Looking northwest from the Washington Monument

The view from the top of the Washington Monument, taken between 1906 and 1915. Image courtesy of the Library of Congress, Detroit Publishing Company Collection.

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The same view in February, 2006:

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Both photos are taken looking almost directly down Virginia Ave., but other than the street network, not much remains from the early 1900s photo.  As least two buildings are identifiable in both: the white building in the lower right, and the building to the right of it (which is barely visible in the first photo).  They are the Organization of American States and the Daughters of the American Revolution buildings, respectively.  Otherwise, the area looks remarkably sparse in the first photo, primarily because most of the land in the foreground did not exist before the 1880s, when the Potomac River was dredged, and the dredged material used to fill in this area to address flooding issues.  The Constitution Gardens, visible in the lower left of the 2006 photo, would not exist for another 70 years.  Shortly after the first photo was taken, the Navy built temporary offices during World War I.  These “temporary” offices lasted into the 1970s, when they were demolished to create the pond and parkland visible today.

Post Office & Customs House, Springfield

The northwest corner of Main and Worthington in Springfield, sometime before 1890. Photo from Springfield Present and Prospective (1905).

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The same location, around 1905, after construction of the Post Office and Customs House. Image courtesy of the Library of Congress, Detroit Publishing Company Collection.

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The scene in 2014:

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The first photo shows the Wilcox Block, an old commercial building that likely dated back to the early 19th century. Located on the west side of Main Street between Worthington and Fort Streets, it was demolished in 1889 and replaced with the city’s first purpose-built post office. As seen in the second photo this building was an imposing, castle-like Romanesque structure, built of brownstone quarried from nearby Longmeadow. It housed a post office on the first floor, with customs and other federal offices on the second floor, but within a few decades the building was too small for the growing population of Springfield. In 1932, a new, much larger post office and federal building opened on Dwight Street, and the old building here was demolished the following year. In 1939, it was replaced with the present-day Art Deco building, which was originally home to the Enterprise department store.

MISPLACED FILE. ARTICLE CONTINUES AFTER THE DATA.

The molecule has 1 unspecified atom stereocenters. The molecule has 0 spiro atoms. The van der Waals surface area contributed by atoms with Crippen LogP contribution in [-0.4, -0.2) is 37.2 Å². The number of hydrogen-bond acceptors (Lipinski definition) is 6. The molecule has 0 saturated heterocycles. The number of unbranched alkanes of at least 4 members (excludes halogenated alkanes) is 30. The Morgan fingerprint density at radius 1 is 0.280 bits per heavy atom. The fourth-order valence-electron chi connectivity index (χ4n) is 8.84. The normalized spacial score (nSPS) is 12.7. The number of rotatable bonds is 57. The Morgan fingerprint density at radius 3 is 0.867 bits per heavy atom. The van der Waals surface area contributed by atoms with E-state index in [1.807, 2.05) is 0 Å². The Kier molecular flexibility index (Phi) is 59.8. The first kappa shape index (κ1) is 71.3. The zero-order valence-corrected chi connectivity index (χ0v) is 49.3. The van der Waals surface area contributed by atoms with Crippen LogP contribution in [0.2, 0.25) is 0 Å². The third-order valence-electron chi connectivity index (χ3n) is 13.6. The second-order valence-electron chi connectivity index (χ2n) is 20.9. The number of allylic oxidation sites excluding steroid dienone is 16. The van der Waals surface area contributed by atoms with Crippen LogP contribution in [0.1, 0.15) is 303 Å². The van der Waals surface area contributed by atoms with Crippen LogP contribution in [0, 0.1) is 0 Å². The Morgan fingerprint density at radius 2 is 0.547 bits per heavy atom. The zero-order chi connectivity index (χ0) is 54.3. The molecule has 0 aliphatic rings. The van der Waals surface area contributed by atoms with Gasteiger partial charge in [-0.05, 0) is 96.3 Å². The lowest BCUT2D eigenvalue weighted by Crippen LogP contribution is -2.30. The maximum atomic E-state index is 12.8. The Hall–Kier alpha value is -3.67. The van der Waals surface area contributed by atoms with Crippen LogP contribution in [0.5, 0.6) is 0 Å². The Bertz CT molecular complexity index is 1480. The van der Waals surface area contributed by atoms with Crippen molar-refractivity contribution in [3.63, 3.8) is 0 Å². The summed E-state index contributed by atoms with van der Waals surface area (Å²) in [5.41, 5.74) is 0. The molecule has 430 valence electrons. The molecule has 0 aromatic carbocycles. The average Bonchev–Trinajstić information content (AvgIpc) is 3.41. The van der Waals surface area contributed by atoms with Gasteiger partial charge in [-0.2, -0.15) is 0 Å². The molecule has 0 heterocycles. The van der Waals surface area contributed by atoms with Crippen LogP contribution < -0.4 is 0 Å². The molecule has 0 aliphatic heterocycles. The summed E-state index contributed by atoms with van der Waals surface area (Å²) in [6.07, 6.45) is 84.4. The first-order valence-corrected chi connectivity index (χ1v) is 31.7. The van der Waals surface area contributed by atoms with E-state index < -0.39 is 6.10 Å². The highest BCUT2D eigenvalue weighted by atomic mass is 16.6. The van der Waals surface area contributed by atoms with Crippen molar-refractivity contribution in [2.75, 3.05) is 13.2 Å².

Today, there are still several buildings standing from the earlier photos, though. The Homestead Building, completed in 1903, was once used as the offices for the Springfield Homestead newspaper, and it is visible on the left side of the 1905 and 2014 photos. On the far right side, the only building that appears in all three photos is the Fort Block. Built in 1858, it was heavily altered in the early 1920s, but it is still standing, and is best known today as the longtime home of the Student Prince restaurant.

Massachusetts State House, Boston

The Massachusetts State House, as it appeared around 1899. Image courtesy of the Library of Congress, Detroit Publishing Company Collection.

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Its appearance 114 years later, in March 2013:

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The front appearance of the State House is more or less the same as it appeared when it was completed in 1798, although several major additions have changed the other three sides of the building.  One of the additions, completed in 1895, was directly behind the original 1798 structure, and isn’t visible from this angle.  The other additions, the two wings on the left and the right that appear in the 2013 building, were not built until 1917.

Old State House, Boston

The view of the 1713 Old State House in Boston, as it appeared around 1860. Photo courtesy of Boston Public Library.